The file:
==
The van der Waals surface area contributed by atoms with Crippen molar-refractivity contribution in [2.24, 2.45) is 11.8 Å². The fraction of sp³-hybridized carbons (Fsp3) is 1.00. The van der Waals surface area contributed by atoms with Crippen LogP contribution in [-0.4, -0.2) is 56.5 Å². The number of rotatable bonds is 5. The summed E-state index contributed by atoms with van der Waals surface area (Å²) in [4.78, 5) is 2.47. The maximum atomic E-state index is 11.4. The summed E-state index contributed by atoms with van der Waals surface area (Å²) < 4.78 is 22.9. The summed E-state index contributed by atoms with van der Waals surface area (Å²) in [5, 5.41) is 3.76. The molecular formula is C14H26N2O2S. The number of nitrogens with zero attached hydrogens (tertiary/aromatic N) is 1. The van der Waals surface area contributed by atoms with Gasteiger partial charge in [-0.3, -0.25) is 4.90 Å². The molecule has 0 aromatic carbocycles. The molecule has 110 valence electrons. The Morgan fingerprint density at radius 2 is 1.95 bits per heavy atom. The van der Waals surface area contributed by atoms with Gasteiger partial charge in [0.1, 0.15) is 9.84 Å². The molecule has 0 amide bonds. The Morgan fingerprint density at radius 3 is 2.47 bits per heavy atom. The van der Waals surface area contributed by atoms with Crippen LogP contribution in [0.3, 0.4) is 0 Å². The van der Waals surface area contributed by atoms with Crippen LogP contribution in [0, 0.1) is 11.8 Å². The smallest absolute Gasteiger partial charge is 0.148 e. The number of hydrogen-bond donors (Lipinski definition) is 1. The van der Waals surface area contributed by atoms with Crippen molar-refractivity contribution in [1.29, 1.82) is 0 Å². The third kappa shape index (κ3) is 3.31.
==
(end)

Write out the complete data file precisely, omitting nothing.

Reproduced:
The van der Waals surface area contributed by atoms with Crippen molar-refractivity contribution in [2.24, 2.45) is 11.8 Å². The fraction of sp³-hybridized carbons (Fsp3) is 1.00. The van der Waals surface area contributed by atoms with Crippen LogP contribution in [-0.4, -0.2) is 56.5 Å². The number of rotatable bonds is 5. The summed E-state index contributed by atoms with van der Waals surface area (Å²) in [4.78, 5) is 2.47. The maximum atomic E-state index is 11.4. The summed E-state index contributed by atoms with van der Waals surface area (Å²) < 4.78 is 22.9. The summed E-state index contributed by atoms with van der Waals surface area (Å²) in [5, 5.41) is 3.76. The molecular formula is C14H26N2O2S. The number of nitrogens with zero attached hydrogens (tertiary/aromatic N) is 1. The van der Waals surface area contributed by atoms with Gasteiger partial charge in [-0.3, -0.25) is 4.90 Å². The molecule has 0 aromatic carbocycles. The molecule has 110 valence electrons. The Morgan fingerprint density at radius 2 is 1.95 bits per heavy atom. The van der Waals surface area contributed by atoms with Gasteiger partial charge in [0.1, 0.15) is 9.84 Å². The molecule has 0 amide bonds. The Morgan fingerprint density at radius 3 is 2.47 bits per heavy atom. The van der Waals surface area contributed by atoms with Crippen LogP contribution in [0.3, 0.4) is 0 Å². The van der Waals surface area contributed by atoms with Crippen LogP contribution in [0, 0.1) is 11.8 Å². The smallest absolute Gasteiger partial charge is 0.148 e. The number of hydrogen-bond donors (Lipinski definition) is 1. The van der Waals surface area contributed by atoms with Crippen molar-refractivity contribution in [1.29, 1.82) is 0 Å². The third kappa shape index (κ3) is 3.31.